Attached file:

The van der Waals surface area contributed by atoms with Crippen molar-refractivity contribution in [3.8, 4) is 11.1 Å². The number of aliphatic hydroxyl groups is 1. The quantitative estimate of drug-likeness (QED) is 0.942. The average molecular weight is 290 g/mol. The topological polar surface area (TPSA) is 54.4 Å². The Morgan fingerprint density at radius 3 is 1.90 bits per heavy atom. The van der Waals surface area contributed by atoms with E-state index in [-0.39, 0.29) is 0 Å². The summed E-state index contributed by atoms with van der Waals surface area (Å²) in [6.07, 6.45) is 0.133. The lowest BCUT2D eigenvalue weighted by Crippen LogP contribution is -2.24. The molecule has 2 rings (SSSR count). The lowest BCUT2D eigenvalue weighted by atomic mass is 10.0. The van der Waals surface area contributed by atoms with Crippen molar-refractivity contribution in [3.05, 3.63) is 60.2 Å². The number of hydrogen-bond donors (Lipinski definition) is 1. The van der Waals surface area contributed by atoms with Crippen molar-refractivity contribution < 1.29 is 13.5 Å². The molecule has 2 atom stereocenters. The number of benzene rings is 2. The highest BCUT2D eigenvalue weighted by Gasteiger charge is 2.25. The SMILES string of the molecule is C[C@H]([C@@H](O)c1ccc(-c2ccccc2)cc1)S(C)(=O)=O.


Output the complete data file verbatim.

The van der Waals surface area contributed by atoms with Crippen molar-refractivity contribution in [3.8, 4) is 11.1 Å². The number of aliphatic hydroxyl groups is 1. The quantitative estimate of drug-likeness (QED) is 0.942. The average molecular weight is 290 g/mol. The topological polar surface area (TPSA) is 54.4 Å². The Morgan fingerprint density at radius 3 is 1.90 bits per heavy atom. The van der Waals surface area contributed by atoms with E-state index in [-0.39, 0.29) is 0 Å². The summed E-state index contributed by atoms with van der Waals surface area (Å²) in [6.07, 6.45) is 0.133. The lowest BCUT2D eigenvalue weighted by Crippen LogP contribution is -2.24. The molecule has 2 rings (SSSR count). The lowest BCUT2D eigenvalue weighted by atomic mass is 10.0. The van der Waals surface area contributed by atoms with Crippen molar-refractivity contribution in [3.05, 3.63) is 60.2 Å². The number of hydrogen-bond donors (Lipinski definition) is 1. The van der Waals surface area contributed by atoms with Crippen molar-refractivity contribution < 1.29 is 13.5 Å². The molecule has 2 atom stereocenters. The number of benzene rings is 2. The highest BCUT2D eigenvalue weighted by Gasteiger charge is 2.25. The SMILES string of the molecule is C[C@H]([C@@H](O)c1ccc(-c2ccccc2)cc1)S(C)(=O)=O.